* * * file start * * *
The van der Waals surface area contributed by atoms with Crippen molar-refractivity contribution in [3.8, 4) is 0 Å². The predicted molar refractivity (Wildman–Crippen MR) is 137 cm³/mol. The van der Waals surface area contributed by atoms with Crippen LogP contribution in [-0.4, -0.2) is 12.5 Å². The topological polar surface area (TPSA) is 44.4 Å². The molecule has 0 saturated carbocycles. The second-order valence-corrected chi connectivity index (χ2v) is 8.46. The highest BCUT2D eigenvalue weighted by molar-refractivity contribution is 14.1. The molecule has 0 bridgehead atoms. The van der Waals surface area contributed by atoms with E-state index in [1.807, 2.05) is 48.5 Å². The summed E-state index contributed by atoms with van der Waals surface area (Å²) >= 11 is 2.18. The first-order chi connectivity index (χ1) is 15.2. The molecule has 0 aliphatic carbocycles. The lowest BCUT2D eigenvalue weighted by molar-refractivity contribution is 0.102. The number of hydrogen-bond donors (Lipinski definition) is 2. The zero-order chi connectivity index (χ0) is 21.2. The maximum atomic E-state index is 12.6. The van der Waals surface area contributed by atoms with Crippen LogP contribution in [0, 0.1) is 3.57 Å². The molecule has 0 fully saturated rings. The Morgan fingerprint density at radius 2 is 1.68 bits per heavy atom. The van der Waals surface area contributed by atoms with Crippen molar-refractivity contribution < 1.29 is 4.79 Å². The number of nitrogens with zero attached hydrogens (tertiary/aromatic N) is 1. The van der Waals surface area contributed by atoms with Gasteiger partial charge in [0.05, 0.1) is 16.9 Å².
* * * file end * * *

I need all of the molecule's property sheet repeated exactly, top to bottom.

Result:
The van der Waals surface area contributed by atoms with Crippen molar-refractivity contribution in [3.8, 4) is 0 Å². The predicted molar refractivity (Wildman–Crippen MR) is 137 cm³/mol. The van der Waals surface area contributed by atoms with Crippen LogP contribution in [-0.4, -0.2) is 12.5 Å². The topological polar surface area (TPSA) is 44.4 Å². The molecule has 0 saturated carbocycles. The second-order valence-corrected chi connectivity index (χ2v) is 8.46. The highest BCUT2D eigenvalue weighted by molar-refractivity contribution is 14.1. The molecule has 0 bridgehead atoms. The van der Waals surface area contributed by atoms with E-state index in [1.807, 2.05) is 48.5 Å². The summed E-state index contributed by atoms with van der Waals surface area (Å²) >= 11 is 2.18. The first-order chi connectivity index (χ1) is 15.2. The molecule has 0 aliphatic carbocycles. The lowest BCUT2D eigenvalue weighted by molar-refractivity contribution is 0.102. The number of hydrogen-bond donors (Lipinski definition) is 2. The zero-order chi connectivity index (χ0) is 21.2. The maximum atomic E-state index is 12.6. The van der Waals surface area contributed by atoms with Crippen LogP contribution in [0, 0.1) is 3.57 Å². The molecule has 0 fully saturated rings. The Morgan fingerprint density at radius 2 is 1.68 bits per heavy atom. The van der Waals surface area contributed by atoms with Crippen molar-refractivity contribution < 1.29 is 4.79 Å². The number of nitrogens with zero attached hydrogens (tertiary/aromatic N) is 1. The van der Waals surface area contributed by atoms with Gasteiger partial charge in [0.05, 0.1) is 16.9 Å².